Travellers arriving in the United Kingdom from 8 June will have to tell the authorities where they will be staying and face spot checks to ensure they quarantine themselves for fourteen days, the home secretary, Priti Patel, has confirmed.
Exemptions for road hauliers and medical officials will apply, while the common travel area with Ireland will be unaffected.
In France, however, visitors will be invited to voluntarily self-quarantine at home.
The British proposals are expected to apply to both foreign travellers and Britons returning from overseas.
Britain later said France would not be exempt.
All global arrivals, including returning Britons, will be required to self-isolate for 14 days and provide details of where they will be staying to the authorities.
She insisted the measure should not affect decisions about holiday bookings because the Government had already issued strict guidance against non-essential travel overseas.
"We are not shutting down completely. We want to avoid a second wave and that is absolutely vital".
Ministers will review the rule every three weeks.
Victoria Bacon from ABTA, the travel industry trade body, told the BBC the government needs to come up with some "wider, more forward thinking" strategies for the industry.
He said: "The reality is, we are saying to people If you are going overseas, you need to look at the fact you may well need to quarantine when you come back".
In England, a breach of self-isolation would be punishable by a £1,000 fixed penalty notice, or prosecution and an unlimited fine for persistent offenders.
During the period of self-isolation the arrivals will not be allowed to accept visitors, unless they are providing essential support, and they should not go out to buy food or other essentials "where they can rely on others." .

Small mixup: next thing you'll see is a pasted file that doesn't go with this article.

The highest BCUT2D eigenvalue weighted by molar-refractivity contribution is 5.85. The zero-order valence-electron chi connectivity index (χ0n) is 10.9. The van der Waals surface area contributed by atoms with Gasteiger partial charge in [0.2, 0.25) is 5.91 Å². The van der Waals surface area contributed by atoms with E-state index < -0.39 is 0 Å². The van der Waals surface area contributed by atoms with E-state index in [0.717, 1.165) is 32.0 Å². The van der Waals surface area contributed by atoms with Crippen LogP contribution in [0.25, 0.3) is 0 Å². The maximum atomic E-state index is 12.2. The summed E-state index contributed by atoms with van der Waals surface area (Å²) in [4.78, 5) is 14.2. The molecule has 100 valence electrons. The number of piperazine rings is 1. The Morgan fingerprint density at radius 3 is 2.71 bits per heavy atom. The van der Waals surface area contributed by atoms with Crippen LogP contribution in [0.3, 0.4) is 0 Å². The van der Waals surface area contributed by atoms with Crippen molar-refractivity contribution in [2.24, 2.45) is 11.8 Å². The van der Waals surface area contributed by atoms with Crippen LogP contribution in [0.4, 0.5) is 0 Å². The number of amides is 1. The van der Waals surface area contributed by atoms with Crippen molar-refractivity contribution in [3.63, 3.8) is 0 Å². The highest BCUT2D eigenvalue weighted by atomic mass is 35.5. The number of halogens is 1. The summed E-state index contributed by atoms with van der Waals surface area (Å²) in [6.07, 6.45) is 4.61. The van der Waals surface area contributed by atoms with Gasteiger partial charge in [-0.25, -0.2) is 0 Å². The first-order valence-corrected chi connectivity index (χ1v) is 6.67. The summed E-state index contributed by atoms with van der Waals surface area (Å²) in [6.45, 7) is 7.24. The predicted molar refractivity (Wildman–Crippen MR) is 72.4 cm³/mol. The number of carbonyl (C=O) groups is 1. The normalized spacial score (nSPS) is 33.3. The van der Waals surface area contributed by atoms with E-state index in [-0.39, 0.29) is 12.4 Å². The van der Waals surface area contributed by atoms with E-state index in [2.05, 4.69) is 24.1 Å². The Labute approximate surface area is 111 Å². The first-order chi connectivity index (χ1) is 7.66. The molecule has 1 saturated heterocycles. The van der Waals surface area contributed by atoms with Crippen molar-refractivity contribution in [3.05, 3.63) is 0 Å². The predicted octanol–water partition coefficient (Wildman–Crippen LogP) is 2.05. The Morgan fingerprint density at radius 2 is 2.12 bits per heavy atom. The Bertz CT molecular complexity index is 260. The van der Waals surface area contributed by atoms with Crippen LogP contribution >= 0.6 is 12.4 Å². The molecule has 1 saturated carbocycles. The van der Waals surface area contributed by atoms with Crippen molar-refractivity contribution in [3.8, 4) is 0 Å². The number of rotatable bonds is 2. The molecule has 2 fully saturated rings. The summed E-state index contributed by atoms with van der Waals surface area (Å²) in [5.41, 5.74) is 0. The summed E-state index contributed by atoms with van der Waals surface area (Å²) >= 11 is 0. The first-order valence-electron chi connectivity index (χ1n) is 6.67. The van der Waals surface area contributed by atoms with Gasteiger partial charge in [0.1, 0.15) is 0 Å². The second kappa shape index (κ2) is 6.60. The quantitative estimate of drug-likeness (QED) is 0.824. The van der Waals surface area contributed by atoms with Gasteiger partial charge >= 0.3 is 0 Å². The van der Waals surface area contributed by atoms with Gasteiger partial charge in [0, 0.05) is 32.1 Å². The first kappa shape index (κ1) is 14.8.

Spot checks - The Border Force will undertake checks at the border and may refuse entry to any non-British citizen who refuses to comply with these regulations and is not resident in the UK.
The government argues that it simply wouldn't have made enough of a difference while the virus was spreading widely within the UK.
Several exceptions to the quarantine rule exist in France, including travellers in transit towards a third country, airline crew, long haul truck drivers, seasonal workers from border countries and those with important family reasons (funeral, joint custody).
But in announcing the measures on Friday Ireland was the only country granted an exemption.
She said: "It is to protect that hard-won progress and prevent a devastating resurgence in a second wave of the virus".
The reason given for the measure is that as the transmission rate in the UK falls and the number of travellers arriving in the UK begins to increase in the coming months, imported cases may pose a larger threat as they could become a higher proportion of the overall number of infections in the UK and so increase the spread of the disease.